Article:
The race actually features two fewer climbs compared to last year, and the final climb still comes some 50km out from the finish. However, this year's climbs are tougher – or the tougher ones come later – and the old final ascent, the gentle Knokereberg, has been replaced by the Kluisberg. From 77km out, the riders will take on the Kruisberg, Hotond, Côte du Trieu, and Oude Kwaremont before hitting the Kluisberg.

What's more, instead of returning to Kuurne for two laps of the 15km finishing circuit, this time there's just one lap, with a tougher run-in to it, featuring narrower roads and the Beerbosstraat cobbles – described by Debaveye as "spicy". 


Most of the Classics riders who'll be going for victory at the Tour of Flanders in early April will be on the start lines in Gent and Kuurne. However, as mentioned, some deem the Opening Weekend dispensable. Peter Sagan (Bora-Hansgrohe) is the biggest absentee, skipping it for a third time in a row since winning Kuurne and placing second at the Omloop in 2017. Also absent are Wout van Aert (Jumbo-Visma), 2019 Flanders champion Alberto Bettiol (EF Pro Cycling) and Michael Matthews (Sunweb).

As ever, Deceuninck-QuickStep appear to be the strongest collective force in the race, despite the departure of Philippe Gilbert to Lotto Soudal over the winter, and Niki Terpstra to Direct Energie the year before that. While Julian Alaphilippe will be parachuted in for Flanders, Deceuninck-QuickStep field an almost full-strength squad, featuring both races' reigning champions in Zdenek Stybar and Bob Jungels. Also capable of a result at the Omloop are Yves Lampaert, Kasper Asgreen – second at Flanders last year – and Florian Senechal, while they must not believe the Kuurne organisers, as they've drafted in sprinter Fabio Jakobsen for Sunday.

This weekend will be the first opportunity to see how effectively the Greg Van Avermaet and Matteo Trentin partnership can work at CCC Team this spring. The former, in particular, is said to be in fine form, but dislikes cold and wet conditions. Lotto Soudal, meanwhile, have a couple of cards for the Omloop in Philippe Gilbert and Tim Wellens, although the latter might be favoured given Gilbert's recent illness. The Belgian squad is resting John Degenkolb on Saturday to give him the best possible crack at Kuurne on Sunday.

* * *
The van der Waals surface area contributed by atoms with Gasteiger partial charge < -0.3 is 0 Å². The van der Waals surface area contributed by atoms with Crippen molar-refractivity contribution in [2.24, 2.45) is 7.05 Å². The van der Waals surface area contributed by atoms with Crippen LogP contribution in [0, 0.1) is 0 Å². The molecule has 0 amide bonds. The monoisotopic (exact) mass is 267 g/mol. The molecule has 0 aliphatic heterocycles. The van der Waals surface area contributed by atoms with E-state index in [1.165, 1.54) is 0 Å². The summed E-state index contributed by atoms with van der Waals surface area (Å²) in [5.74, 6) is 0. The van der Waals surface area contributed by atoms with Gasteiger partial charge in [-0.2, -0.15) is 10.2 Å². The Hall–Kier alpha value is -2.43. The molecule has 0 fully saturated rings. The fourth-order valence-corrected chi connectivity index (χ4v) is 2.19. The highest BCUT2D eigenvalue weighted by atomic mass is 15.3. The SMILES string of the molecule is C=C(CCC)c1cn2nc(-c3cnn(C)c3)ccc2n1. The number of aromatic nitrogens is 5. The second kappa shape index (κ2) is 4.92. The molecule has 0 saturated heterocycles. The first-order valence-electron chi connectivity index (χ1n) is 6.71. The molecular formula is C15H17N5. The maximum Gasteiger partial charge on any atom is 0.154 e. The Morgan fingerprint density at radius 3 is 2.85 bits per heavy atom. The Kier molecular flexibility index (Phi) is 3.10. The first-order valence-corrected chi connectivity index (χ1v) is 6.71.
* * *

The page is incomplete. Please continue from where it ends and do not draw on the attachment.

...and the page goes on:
Trek-Segafredo once again have an attractive squad on paper but will be hoping for a change in fortunes after a miserable few springs in the post-Fabian Cancellara era. Perhaps world road race champion Mads Pedersen can inspire them to greater things, but they also have Jasper Stuyven, Edward Theuns, Alex Kirsch, and newly signed young talent Quinn Simmons.

Tiesj Benoot leads the way for Lotto Soudal at the 2019 Kuurne-Brussel-Kuurne but will lead new team Sunweb at the 2020 edition

Tiesj Benoot leads the way for Lotto Soudal at the 2019 Kuurne-Brussel-Kuurne but will lead new team Sunweb at the 2020 edition (Image credit: Getty Images Sport)

Mathieu van der Poel (Alpecin-Fenix) will be universally feared, especially after an impressive road season debut in Algarve, while there's much hype surrounding the in-form Dylan Teuns (Bahrain McLaren), who can seemingly do it all. Another Belgian who can climb better than is strictly necessary here is Tiesj Benoot, who makes his debut for Sunweb. Oliver Naesen (AG2R La Mondiale) and Sep Vanmarcke (EF Pro Cycling) are two more thoroughbred Belgian Classics riders who should have a say.

Team Ineos have largely struggled at the cobbled Classics, and even if two-time Omloop winner Ian Stannard seems to have lost his way, Luke Rowe still has the potential for big things. They also have Dylan van Baarle and Owain Doull; the latter was second last year and recently won a stage in Provence.

Winner of the 2018 Omloop, Michael Valgren (NTT Pro Cycling), will want to make a point after a terrible 2019, and so will Niki Terpstra, even if his disappointing first season with Direct Energie was down to crashes. Other riders who could make an impact include Alexander Kristoff (UAE Team Emirates), Nils Politt (Israel Start-Up Nation), the Mitchelton-Scott duo of Luke Durbridge and Alexander Edmondson, Sunweb's Cees Bol – winner of a sprint at the Volta ao Algarve – as well as Sonny Colbrelli (Bahrain McLaren), Mike Teunissen (Jumbo-Visma), Lukas Postlberger (Bora-Hansgrohe) and Julien Vermote (Cofidis).

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Patrick Fletcher
Deputy Editor

Deputy Editor. Patrick is an NCTJ-trained journalist who has seven years’ experience covering professional cycling. He has a modern languages degree from Durham University and has been able to put it to some use in what is a multi-lingual sport, with a particular focus on French and Spanish-speaking riders. After joining Cyclingnews as a staff writer on the back of work experience, Patrick became Features Editor in 2018 and oversaw significant growth in the site’s long-form and in-depth output. Since 2022 he has been Deputy Editor, taking more responsibility for the site’s content as a whole, while still writing and - despite a pandemic-induced hiatus - travelling to races around the world. Away from cycling, Patrick spends most of his time playing or watching other forms of sport - football, tennis, trail running, darts, to name a few, but he draws the line at rugby.